Vice President Lai Ching-te of the Democratic Progressive Party clinches victory
In a historic win, Taiwan’s ruling party, the Democratic Progressive Party (DPP), secured a third presidential term in Saturday’s election. Vice President Lai Ching-te, representing the DPP, emerged victorious with 40.1% of the vote, defeating two candidates who favored closer ties with Beijing. This outcome reflects the majority of voters’ antipathy toward China, overriding concerns about the economy and domestic issues.
Political scientist Wen-ti Sung of Australia National University’s Taiwan Studies Program described the DPP’s win as breaking the “eight-year curse” and signaling its staying power to Beijing. However, analysts point out that while the DPP won the presidency, it failed to gain ground with voters outside its traditional support base. The opposition parties collectively obtained 59.8% of the vote, indicating growing fatigue with the ruling party. This presents additional challenges for Lai as he must navigate both international and domestic grievances.
A Divided Society and Legislative Yuan Pose Challenges for Lai
Although Lai secured an unprecedented third term, experts anticipate a tough administration ahead. The DPP lost its majority in the legislature, creating a divided society and a fractured legislative yuan. Lev Nachman, a professor of political science at National Chengchi University, emphasized that Lai’s victory is also a failure of the opposition. Now, the new president must grapple with the task of uniting a divided society while advancing his agenda.
In his victory speech, Lai acknowledged the loss of the DPP’s majority in the legislature and expressed his willingness to study the policies of his opponents. He emphasized the need for an effective government and strong checks and balances, promising to incorporate different viewpoints into his governance.
The Challenge of Maintaining Peace in the Taiwan Strait
The incoming president will assume office at a critical time for the United States, China, and Taiwan. The deteriorating relationship between China and the US has made Taiwan’s sovereignty a flashpoint, raising concerns about potential military conflict with broader implications for the Asia-Pacific region. Maintaining peace in the Taiwan Strait, already a delicate balancing act, becomes more challenging for the next administration in Taipei.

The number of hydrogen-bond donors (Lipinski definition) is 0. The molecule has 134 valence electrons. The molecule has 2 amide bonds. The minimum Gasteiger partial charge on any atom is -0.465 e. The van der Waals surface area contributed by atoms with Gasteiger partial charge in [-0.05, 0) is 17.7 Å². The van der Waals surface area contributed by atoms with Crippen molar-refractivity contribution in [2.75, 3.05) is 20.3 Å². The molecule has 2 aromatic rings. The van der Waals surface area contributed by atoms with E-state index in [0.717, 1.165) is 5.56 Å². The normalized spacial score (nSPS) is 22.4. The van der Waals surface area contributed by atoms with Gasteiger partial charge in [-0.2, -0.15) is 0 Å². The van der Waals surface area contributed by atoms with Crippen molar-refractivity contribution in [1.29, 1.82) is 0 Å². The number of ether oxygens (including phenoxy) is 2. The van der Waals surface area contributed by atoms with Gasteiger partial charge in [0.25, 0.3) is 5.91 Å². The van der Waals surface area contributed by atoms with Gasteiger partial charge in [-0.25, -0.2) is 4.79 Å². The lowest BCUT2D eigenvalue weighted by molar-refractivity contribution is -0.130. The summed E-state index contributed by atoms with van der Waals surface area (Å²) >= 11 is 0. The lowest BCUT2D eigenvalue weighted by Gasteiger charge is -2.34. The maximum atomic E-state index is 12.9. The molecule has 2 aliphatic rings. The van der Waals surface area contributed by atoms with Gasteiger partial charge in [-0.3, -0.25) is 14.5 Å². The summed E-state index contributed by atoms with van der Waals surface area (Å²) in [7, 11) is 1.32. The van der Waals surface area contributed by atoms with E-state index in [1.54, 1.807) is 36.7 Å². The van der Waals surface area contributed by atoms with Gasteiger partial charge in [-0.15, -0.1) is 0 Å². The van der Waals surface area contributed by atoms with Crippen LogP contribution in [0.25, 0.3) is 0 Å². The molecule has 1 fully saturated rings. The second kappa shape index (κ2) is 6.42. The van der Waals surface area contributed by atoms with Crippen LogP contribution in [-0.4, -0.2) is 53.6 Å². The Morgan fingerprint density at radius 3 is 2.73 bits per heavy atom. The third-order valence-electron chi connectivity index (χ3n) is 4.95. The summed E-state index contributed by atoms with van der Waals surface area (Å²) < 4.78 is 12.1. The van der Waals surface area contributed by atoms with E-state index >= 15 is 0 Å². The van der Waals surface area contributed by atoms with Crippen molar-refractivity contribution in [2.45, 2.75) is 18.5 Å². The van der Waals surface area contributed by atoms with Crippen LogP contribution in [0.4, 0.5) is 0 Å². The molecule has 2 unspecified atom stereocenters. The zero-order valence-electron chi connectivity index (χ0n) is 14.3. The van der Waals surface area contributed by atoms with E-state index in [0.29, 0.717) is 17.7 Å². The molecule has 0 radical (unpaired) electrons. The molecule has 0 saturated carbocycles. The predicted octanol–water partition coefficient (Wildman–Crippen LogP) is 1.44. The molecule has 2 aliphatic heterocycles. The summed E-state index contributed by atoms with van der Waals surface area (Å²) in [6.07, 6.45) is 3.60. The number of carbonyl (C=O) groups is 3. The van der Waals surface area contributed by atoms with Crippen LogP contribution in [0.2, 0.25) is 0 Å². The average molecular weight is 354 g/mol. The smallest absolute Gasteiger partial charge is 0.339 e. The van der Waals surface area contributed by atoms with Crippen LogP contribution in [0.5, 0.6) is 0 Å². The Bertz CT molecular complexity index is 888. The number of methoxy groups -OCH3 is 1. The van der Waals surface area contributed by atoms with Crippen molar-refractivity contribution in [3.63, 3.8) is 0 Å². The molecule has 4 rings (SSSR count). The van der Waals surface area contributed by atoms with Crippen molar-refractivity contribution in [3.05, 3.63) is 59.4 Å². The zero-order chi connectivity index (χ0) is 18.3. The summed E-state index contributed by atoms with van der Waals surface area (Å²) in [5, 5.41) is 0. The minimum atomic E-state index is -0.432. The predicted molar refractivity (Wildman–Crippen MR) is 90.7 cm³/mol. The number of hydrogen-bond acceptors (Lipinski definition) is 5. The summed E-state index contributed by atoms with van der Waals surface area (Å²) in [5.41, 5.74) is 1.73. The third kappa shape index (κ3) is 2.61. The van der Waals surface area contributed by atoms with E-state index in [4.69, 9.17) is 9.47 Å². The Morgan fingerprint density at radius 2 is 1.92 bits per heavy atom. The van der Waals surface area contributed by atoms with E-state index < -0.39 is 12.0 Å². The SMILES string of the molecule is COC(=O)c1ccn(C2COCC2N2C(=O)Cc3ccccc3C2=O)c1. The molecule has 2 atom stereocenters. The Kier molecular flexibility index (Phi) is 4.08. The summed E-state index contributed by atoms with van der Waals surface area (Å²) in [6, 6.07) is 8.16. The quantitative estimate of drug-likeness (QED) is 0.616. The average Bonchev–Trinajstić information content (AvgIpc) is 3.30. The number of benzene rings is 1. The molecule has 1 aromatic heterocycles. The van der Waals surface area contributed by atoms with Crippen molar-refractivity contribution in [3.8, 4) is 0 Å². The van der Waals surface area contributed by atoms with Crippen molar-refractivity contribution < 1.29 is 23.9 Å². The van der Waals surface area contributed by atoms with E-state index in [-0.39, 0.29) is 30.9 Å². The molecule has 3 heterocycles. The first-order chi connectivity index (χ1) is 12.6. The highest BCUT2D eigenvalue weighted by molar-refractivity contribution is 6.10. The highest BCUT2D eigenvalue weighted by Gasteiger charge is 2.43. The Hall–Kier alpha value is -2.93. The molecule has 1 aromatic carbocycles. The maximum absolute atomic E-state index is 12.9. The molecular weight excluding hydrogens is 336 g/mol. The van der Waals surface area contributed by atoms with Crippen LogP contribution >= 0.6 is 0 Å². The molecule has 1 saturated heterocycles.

China considers Taiwan a part of its territory and seeks eventual unification with the mainland, even by force if necessary. Cross-strait relations have grown strained during outgoing President Tsai Ing-wen’s eight-year term, marked by a confrontational stance towards Beijing and strengthened ties with other democracies, particularly the US.
The US maintains a policy of strategic ambiguity, acknowledging China’s claim to Taiwan without endorsing it. While not recognizing Taiwan as a country, the US engages in governmental communications and sells defensive arms to Taipei. Beijing has accused the US of undermining this policy and encouraging Taiwan’s pursuit of independence.
Analysts predict that Beijing will express its displeasure with Lai’s election through military and economic displays of power, increasing the risk of inadvertent conflict. Michael Cunningham, a research fellow at the Heritage Foundation’s Asian Studies Center, warns that China will attempt to limit Lai’s presidency to one four-year term.
Lai’s Election Campaign and Opposition Criticism
Lai was the front-runner throughout the campaign, pledging to continue Tsai’s approach of bolstering Taiwan’s international ties and defense capabilities while maintaining the status quo. However, Chinese officials criticized Lai as a dangerous choice who could lead the island into war. Lai’s self-description as a “pragmatic worker for Taiwanese independence” in 2017 further fueled this characterization, providing ammunition for Beijing and the opposition parties to label him a separatist.
The opposition Kuomintang (KMT) framed the election as a choice between war and peace. Its candidate, Hou Yu-ih, emphasized his dedication to law and order and sought to improve relations with Beijing without supporting unification. The KMT, which fled mainland China in 1949 after losing the civil war, struggles to appeal to younger voters who increasingly identify as Taiwanese rather than Chinese.
Discontent with the ruling DPP, particularly regarding economic stagnation, prompted early support for Ko Wen-je as a third-party alternative. However, Ko’s momentum waned after a failed attempt to form a joint ticket with Hou against the DPP.
The Future of US-China Relations and Its Impact on Taiwan
Beijing’s response to another DPP president will set the tone for its relationship with the US. The recent thaw between President Biden and Chinese leader Xi Jinping has led to the resumption of military dialogues. Biden reiterated unchanged US policy on Taiwan, while Xi reassured Biden that immediate military action was not planned.
Although there is some momentum for improved US-China relations, analysts expect China to exert pressure, albeit more discreetly. This pressure, both military and economic, could further escalate the risk of inadvertent clashes.